Another feature of medieval sheep farming is the sheepcote. One exists on the sheepwalk associated with the Abbey Grange of Dolhelfa. This grange is specifically mentioned in the charter, 1199, of Roger Mortimer granting lands to the Abbey. It consists of arable lands in the Wye valley and upland pasture on the adjacent hill, Drysgol. Either within, or immediately adjacent to, the granted land is a sheepcote. Early OS maps mark it as a deserted chapel, while later accounts considered it to have been a long hut. It is now identified as a sheepcote. There is possibly another sheepcote next to it but vegetation cover precludes our confirmation at this time. These long narrow buildings provided sheltered accommodation for sheep and may have been introduced by the Cistercians.
It is clear that medieval farming has left many marks in our landscape, some of which are a legacy of the Cistercians of Abbey Cwmhir. As the project progresses, we hope to identify other extant remains and so fill out the picture of the Abbey’s influence on our landscape.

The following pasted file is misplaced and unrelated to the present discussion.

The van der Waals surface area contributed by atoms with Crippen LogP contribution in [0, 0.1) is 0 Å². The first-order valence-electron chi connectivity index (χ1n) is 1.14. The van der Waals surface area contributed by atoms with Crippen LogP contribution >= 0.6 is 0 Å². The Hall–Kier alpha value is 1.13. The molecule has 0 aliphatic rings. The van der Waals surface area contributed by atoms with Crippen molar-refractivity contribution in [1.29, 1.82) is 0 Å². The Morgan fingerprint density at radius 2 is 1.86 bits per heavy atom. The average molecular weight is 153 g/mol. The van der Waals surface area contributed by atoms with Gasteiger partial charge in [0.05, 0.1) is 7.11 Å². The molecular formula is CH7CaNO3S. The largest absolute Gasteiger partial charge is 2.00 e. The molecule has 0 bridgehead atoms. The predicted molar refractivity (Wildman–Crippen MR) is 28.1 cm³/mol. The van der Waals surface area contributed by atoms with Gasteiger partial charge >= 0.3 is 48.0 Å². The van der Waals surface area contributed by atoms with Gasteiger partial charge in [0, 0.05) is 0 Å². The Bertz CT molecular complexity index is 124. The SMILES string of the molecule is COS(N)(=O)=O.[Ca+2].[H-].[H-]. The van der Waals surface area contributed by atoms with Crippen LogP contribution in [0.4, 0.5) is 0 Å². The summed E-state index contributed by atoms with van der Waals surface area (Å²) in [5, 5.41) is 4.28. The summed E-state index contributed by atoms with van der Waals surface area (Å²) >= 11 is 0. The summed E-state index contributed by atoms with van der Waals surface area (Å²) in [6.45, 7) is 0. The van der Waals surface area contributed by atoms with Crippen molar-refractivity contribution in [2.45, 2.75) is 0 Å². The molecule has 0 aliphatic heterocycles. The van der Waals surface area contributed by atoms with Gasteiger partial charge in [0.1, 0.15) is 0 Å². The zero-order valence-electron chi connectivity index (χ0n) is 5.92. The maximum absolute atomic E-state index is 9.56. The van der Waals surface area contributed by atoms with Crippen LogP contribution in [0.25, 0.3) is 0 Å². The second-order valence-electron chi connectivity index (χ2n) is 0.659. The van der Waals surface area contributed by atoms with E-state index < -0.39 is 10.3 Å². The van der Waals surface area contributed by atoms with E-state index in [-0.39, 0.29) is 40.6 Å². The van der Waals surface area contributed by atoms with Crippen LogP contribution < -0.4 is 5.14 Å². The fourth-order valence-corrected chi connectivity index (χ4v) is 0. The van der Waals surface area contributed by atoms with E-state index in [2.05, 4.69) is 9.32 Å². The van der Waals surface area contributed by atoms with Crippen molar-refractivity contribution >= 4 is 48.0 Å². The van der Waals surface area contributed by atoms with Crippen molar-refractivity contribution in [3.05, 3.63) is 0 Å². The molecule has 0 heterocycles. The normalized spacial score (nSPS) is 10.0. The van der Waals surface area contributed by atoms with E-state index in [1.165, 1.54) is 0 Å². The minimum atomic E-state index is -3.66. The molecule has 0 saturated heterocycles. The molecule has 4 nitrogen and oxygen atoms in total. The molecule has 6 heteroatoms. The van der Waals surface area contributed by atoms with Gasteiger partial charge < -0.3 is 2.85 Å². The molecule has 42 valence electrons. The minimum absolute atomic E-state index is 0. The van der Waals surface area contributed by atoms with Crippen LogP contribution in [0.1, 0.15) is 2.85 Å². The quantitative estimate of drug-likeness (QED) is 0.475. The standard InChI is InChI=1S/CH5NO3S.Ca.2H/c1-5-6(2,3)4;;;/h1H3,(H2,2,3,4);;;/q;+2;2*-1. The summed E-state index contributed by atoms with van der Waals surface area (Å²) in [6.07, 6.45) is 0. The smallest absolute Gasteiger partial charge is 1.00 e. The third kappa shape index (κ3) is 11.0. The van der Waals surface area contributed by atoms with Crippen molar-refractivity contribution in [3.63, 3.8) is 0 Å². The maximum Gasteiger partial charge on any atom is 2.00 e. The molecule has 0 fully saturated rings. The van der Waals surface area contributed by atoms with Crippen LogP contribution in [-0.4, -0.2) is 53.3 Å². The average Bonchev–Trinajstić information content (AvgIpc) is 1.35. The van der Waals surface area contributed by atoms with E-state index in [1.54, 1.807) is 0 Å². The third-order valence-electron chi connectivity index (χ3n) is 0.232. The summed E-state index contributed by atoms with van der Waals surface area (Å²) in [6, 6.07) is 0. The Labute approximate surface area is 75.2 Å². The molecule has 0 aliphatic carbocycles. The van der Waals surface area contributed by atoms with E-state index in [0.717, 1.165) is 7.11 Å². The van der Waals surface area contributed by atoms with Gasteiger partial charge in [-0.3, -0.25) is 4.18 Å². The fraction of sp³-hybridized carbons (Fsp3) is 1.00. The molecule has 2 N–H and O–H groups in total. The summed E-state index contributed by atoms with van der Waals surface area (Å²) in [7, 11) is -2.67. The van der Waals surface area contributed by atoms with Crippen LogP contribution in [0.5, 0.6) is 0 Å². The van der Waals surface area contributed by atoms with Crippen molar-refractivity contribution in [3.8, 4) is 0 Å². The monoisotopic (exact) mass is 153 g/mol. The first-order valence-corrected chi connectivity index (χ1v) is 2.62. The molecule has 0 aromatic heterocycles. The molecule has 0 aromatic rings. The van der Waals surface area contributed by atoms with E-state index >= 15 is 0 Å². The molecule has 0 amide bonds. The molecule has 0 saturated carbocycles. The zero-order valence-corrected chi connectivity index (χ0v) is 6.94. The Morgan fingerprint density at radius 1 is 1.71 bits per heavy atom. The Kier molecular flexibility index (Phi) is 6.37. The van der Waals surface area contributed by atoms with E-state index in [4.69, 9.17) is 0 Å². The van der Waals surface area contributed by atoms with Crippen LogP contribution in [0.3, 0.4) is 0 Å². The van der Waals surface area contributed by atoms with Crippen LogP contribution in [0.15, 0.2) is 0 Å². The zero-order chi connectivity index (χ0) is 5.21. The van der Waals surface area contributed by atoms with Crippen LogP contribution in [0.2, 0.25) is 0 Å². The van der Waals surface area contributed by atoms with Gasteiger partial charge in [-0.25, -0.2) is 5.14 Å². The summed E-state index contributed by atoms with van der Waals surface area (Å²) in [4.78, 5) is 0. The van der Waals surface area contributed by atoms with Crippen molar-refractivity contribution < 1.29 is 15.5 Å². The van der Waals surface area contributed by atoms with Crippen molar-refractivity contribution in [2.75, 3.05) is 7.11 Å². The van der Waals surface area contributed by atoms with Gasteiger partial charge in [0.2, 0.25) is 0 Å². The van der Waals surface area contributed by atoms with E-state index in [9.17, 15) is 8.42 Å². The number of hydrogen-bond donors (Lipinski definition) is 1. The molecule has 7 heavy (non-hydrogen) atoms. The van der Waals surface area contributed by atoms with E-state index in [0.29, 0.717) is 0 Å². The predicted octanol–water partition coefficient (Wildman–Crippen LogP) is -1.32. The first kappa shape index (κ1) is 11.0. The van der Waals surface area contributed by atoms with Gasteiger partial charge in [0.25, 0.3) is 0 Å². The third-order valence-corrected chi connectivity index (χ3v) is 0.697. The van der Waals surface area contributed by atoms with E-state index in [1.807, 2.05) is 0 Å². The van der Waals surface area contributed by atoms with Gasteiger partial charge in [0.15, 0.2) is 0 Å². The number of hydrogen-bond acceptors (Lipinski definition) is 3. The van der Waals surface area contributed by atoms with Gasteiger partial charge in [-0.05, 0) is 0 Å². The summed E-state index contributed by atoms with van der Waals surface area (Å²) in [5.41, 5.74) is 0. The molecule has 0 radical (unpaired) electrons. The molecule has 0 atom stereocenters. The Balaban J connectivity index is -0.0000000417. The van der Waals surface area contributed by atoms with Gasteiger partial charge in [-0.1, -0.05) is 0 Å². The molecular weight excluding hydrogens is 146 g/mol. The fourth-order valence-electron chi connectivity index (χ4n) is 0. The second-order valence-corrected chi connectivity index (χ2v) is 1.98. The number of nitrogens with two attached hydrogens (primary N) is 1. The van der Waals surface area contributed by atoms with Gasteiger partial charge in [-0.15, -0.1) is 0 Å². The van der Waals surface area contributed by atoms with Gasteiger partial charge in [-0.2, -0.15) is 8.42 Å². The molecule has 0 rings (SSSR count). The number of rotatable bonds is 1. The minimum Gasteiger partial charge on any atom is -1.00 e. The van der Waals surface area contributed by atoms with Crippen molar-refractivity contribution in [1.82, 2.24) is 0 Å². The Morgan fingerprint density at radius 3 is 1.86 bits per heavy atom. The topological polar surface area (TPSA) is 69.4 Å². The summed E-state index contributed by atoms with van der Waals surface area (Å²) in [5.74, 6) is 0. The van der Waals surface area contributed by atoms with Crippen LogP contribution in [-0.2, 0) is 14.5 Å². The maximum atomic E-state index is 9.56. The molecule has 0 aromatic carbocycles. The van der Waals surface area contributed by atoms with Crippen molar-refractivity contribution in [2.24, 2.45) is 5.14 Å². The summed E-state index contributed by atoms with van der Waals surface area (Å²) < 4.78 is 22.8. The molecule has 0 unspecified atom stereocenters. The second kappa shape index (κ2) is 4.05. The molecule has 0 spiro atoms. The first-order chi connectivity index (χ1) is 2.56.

This comment is posted on behalf of Maureen Lloyd and takes content from an email she sent following my April talk to the Trust. It refers to an article: Sheepcotes: Evidence for Medieval Sheepfarming by Christopher Dyer, 1995.
This is truly fascinating and I must admit although the name Sheepcote is familiar we have a farm called that in the Wye valley I have never considered the housing of sheep. It is clear they would have been housed by night as sheep are notorious for not being good animals kept indoors for long periods. Sheep farmers go on the system that sheep are born to die, they will do it randomly even in 21st century! The article obviously centres on the Cotswolds which was a predominate sheep rearing area. It mentions sheepcotes all over England but there is no mention of Wales, having said that often things spread over the border and Wales is forgotten.